This week’s letters

Leave minimum wage to experts

Somewhat ironically, while criticising the CIPD for its lack of commentary
on the level of the minimum wage (Off Message, 1 April), Stephen Overell says
virtually nothing about the level at which it should be set.

Presumably, that was because – like us – he hasn’t got any comprehensive,
accurate data on pay levels and trends across the economy, and so concludes –
like us – that this is best left to the Low Pay Commission, which does.

The institute supported the introduction of the wage at an appropriate level
for the UK economy. And it has welcomed the practical and fair stance taken by
the Low Pay Commission. Our view is that the National Minimum Wage, together
with the social security and tax system, should form a safety net for workers.
It should also provide a base for jobs so that competition between employing
organisations starts at a reasonable minimum level of pay.

In recent years, we have commented extensively on a range of public policy
issues at the heart of good people management – most recently, the Green Paper
on pensions, which our research shows to be a key reward issue for people
management professionals.

We have also published a wealth of material on the reward issues that
practitioners are grappling with today, such as equal pay, bonus incentive
plans and total reward packages. We understand the challenges our members face,
and focus our efforts in support of these.

Duncan Brown
Assistant director-general, CIPD

Pay is discriminating against young adults

What has been lost in the debate about the National Minimum Wage increase
announced by the DTI, is the Government’s failure to address the shameful
discrimination perpetuated against younger adults.

There is absolutely no justification whatsoever in paying a lower rate to
those under 22. The productivity of a well-trained 18,19, 20 or 21 year-old is
no less than that of someone aged 22.

In view of the impending EU directive on age discrimination, when will the
Government rectify this anomaly before it is forced to do so by law?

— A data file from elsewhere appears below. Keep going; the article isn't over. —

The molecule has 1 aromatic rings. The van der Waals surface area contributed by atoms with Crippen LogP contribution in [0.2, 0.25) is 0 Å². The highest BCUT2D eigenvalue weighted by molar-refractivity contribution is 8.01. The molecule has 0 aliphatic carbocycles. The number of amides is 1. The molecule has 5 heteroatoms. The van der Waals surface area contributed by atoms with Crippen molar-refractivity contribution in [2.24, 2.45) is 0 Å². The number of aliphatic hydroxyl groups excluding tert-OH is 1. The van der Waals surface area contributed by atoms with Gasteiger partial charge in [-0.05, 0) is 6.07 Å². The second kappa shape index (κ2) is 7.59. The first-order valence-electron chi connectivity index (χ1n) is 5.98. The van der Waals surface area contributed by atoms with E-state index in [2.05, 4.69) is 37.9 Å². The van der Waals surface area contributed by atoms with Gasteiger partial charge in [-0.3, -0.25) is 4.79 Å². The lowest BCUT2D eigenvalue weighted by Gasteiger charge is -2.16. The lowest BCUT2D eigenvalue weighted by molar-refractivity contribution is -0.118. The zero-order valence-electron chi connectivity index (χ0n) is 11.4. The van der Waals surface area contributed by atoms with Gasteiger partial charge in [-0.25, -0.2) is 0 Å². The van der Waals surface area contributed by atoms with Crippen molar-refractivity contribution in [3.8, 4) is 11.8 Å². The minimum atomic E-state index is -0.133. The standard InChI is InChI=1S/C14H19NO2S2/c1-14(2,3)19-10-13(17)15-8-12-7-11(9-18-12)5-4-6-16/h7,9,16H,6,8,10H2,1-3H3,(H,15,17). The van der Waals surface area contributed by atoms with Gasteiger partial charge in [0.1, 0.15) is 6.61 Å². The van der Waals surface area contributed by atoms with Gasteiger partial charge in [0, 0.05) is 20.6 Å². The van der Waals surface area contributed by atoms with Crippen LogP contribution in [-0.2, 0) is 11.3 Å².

Ram Gidoomal, CBE
Leader, Christian Peoples Alliance

Generation Y is set to revolutionise work

I must take issue with the views aired by Margaret Mitchell, chair of the
British Chambers of Commerce’s skills taskforce on the younger generation
(Guru, 1 April).

While Generation Y (those born after 1978) pose some challenges to the
entrenched habits of some workplaces, they are far from being the wastrel
generation. Indeed, they may be the most useful generation for decades,
bringing about some timely modernisation to the way we do things now.

For example, Generation Y and the subsequent millennium generations will
believe that if the job does not reward them with personal growth and expanded
career options, it is not a job they should stay in, which is not unreasonable.
Nor do they accept that the ownership of knowledge should be determined by
status or hierarchy; an attitude which excellent businesses can fully support.
Finally, they are likely to expect inclusivity in the workplace as a basic
human right.

In all, Generation Y may have arrived at exactly the right time to do UK plc
a lot of good.

George Edwards
Head of strategic development and implementation, Institute of Leadership and

Broaden professional HR horizons in Africa

As HR directors, expatriate managers and diversity specialists grapple with
the challenge of creating a productive and employee-friendly environment in
today’s multicultural workplace, how many are ready to take on the challenge of
developing their own cultural muscles?

At Interims for Development, we are calling on HR and training professionals
to extend their cultural horizons by volunteering to work with Africa-based
companies on HR and training projects.

Assignments can be as short as one month, and offer HR practitioners a
personal and fascinating insight into long-established cultures while enjoying
the social amenities of modern Africa.

Making personal connections with other cultures is the swiftest way to break
down barriers between people who, at first glance, appear to have little in

We provide return flights, health and travel insurance, accommodation, a
local stipend, plus a host family to help integrate interims into the local
social life.

Human resources/training professionals ready to invest in their own personal
development are invited to register with us.

Frances Williams
Chief executive, Interims for Development
e-mail: Info@InterimsFD.com

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